Fast forward to early ’92, and Ade LuvDup, Chris Sheep and myself have ordered a taxi to take us into town for a night out. I can’t recall where we were going, but we jump into the taxi and this wonderful music is playing, and it’s the track that those cheeky Italian chappies sampled on Wicked Funk. I ask the taxi driver – a strikingly beautiful young man who looks like Naomi Campbell but with a beard and long braids tied back – “What`s this incredible music?” “Fela Kuti”, he replies. I’ve honestly never heard of him before, but Adrian has.
The next day in the shop I dig fruitlessly through the ‘World Music’ section in Vinyl Exchange, and then ask Jo how often we get records by Fela Kuti in, but the reply isn’t that encouraging. It must have been a good 6 months before I saw any sight of a Fela Kuti record, and it occurred in King Bee Records. By this stage I`d resolved to buy anything I found, but as luck would have it, it just so happens that this is the one, with the exact track I was looking for, although I’d later come to realise that it’s an edit, at just over 10 minutes.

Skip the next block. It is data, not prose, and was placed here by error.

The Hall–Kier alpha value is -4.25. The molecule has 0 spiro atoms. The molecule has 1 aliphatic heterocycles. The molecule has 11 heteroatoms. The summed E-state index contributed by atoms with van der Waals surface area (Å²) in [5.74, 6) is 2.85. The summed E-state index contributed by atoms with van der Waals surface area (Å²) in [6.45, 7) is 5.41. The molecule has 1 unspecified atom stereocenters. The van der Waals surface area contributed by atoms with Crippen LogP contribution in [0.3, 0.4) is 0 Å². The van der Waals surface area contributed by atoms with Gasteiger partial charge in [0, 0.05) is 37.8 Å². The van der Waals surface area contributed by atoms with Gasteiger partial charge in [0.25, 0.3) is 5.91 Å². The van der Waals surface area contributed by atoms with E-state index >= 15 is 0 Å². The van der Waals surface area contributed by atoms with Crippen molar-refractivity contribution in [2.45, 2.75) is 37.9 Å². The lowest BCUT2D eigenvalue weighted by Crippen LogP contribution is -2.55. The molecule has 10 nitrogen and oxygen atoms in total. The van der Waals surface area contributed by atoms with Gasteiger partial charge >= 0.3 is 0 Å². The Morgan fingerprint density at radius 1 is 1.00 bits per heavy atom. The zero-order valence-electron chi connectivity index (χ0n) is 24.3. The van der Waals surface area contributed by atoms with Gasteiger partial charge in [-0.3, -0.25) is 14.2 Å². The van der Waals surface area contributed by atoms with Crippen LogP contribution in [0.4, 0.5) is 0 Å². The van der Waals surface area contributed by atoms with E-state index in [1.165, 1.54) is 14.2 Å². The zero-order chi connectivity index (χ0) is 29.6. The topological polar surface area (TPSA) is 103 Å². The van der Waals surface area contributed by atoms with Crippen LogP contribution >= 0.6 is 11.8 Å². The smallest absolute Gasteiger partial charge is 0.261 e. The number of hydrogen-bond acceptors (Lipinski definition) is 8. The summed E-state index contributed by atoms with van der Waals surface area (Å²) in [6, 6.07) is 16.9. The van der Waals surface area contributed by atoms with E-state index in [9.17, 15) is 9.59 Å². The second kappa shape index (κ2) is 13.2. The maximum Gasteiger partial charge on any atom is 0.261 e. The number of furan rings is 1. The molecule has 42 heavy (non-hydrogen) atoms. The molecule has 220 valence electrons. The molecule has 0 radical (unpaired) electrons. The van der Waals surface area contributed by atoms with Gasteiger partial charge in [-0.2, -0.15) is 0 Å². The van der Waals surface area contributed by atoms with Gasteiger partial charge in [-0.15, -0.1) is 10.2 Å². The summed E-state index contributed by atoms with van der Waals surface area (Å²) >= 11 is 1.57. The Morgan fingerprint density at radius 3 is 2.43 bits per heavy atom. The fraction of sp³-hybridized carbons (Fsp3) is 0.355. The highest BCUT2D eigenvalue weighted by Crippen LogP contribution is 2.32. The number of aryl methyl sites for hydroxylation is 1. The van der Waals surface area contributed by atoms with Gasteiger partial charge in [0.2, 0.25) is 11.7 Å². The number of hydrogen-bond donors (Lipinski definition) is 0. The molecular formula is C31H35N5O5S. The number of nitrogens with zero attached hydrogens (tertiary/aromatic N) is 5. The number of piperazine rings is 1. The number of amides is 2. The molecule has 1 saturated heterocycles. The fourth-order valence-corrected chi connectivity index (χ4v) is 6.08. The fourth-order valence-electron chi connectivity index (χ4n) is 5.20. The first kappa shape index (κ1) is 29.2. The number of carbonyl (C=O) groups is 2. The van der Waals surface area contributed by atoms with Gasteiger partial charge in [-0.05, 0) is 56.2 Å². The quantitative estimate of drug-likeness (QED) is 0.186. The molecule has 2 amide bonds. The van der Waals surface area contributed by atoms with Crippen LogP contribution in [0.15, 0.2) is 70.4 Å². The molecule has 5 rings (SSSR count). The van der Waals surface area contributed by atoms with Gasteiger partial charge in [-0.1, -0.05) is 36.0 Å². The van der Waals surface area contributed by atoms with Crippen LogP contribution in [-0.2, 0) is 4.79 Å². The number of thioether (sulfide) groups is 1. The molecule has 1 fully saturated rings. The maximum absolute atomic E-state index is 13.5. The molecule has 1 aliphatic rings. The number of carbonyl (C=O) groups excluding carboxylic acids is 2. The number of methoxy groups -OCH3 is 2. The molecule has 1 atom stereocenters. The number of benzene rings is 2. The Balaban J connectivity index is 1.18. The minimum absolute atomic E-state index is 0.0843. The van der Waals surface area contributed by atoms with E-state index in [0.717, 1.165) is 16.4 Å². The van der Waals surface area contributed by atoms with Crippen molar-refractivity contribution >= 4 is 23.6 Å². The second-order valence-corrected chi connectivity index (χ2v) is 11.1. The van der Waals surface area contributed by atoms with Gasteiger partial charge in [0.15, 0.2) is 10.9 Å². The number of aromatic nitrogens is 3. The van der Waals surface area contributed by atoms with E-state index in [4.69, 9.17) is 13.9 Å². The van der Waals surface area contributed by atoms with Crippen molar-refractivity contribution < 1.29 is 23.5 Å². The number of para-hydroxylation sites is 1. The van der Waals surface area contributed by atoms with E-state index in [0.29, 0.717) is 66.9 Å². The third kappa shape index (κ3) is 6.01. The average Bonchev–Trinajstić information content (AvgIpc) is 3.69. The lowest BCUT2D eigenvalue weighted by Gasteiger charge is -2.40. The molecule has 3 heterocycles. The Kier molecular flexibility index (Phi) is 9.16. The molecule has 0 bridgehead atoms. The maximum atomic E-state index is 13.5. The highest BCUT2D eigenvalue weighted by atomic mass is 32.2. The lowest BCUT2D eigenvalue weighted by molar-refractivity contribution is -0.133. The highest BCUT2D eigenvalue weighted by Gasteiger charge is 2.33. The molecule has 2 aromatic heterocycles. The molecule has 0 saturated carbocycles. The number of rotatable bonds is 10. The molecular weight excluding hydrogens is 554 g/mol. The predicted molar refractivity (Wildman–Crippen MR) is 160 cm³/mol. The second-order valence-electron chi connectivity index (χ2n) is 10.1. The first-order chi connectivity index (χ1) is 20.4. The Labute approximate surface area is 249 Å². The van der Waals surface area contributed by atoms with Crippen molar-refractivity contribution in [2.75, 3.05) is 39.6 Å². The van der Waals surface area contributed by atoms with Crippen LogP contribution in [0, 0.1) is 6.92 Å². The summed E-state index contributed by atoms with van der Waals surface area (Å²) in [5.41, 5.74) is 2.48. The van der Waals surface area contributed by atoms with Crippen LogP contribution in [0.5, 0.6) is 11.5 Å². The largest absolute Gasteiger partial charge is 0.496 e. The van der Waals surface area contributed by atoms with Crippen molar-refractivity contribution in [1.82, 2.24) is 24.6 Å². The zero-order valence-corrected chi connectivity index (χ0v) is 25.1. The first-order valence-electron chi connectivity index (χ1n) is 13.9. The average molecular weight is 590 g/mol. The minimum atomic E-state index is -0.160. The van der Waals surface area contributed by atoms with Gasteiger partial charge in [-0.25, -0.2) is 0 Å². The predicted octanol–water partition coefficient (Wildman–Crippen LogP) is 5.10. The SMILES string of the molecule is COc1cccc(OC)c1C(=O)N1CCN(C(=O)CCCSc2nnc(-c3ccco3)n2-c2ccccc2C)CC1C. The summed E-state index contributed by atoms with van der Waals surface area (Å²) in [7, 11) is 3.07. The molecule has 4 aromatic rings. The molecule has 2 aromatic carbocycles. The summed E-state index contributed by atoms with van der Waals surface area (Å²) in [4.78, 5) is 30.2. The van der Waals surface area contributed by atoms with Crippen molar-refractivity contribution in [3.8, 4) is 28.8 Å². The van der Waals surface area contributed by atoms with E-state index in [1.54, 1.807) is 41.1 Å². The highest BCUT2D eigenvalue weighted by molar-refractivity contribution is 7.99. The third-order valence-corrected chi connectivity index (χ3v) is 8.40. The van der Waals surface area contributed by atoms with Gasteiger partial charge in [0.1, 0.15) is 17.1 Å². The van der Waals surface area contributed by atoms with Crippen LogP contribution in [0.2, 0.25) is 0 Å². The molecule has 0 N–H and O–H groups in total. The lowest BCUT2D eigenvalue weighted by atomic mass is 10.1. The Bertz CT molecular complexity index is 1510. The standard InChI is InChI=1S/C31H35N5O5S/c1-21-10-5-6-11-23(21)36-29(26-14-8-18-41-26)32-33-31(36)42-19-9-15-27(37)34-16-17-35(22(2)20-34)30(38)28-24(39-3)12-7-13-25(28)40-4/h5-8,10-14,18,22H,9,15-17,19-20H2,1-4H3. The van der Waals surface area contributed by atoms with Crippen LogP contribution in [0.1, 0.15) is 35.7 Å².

It’s an ex-Manchester Libraries copy that’s been withdrawn. It looks like it had never been borrowed. I didn’t know it then, but Black President is actually a compilation. Both of the other tracks were equally incredible, and so began my compulsive on the spot Felt Kuti purchasing spree. To be fair, most of my LPs are part of the 5 box sets of reissues – 31 to be exact. But you can never have too much Fela.
There are some lovely record folks out there you know …
White Feather – Summer Days / Golden Haze – No No Records 1983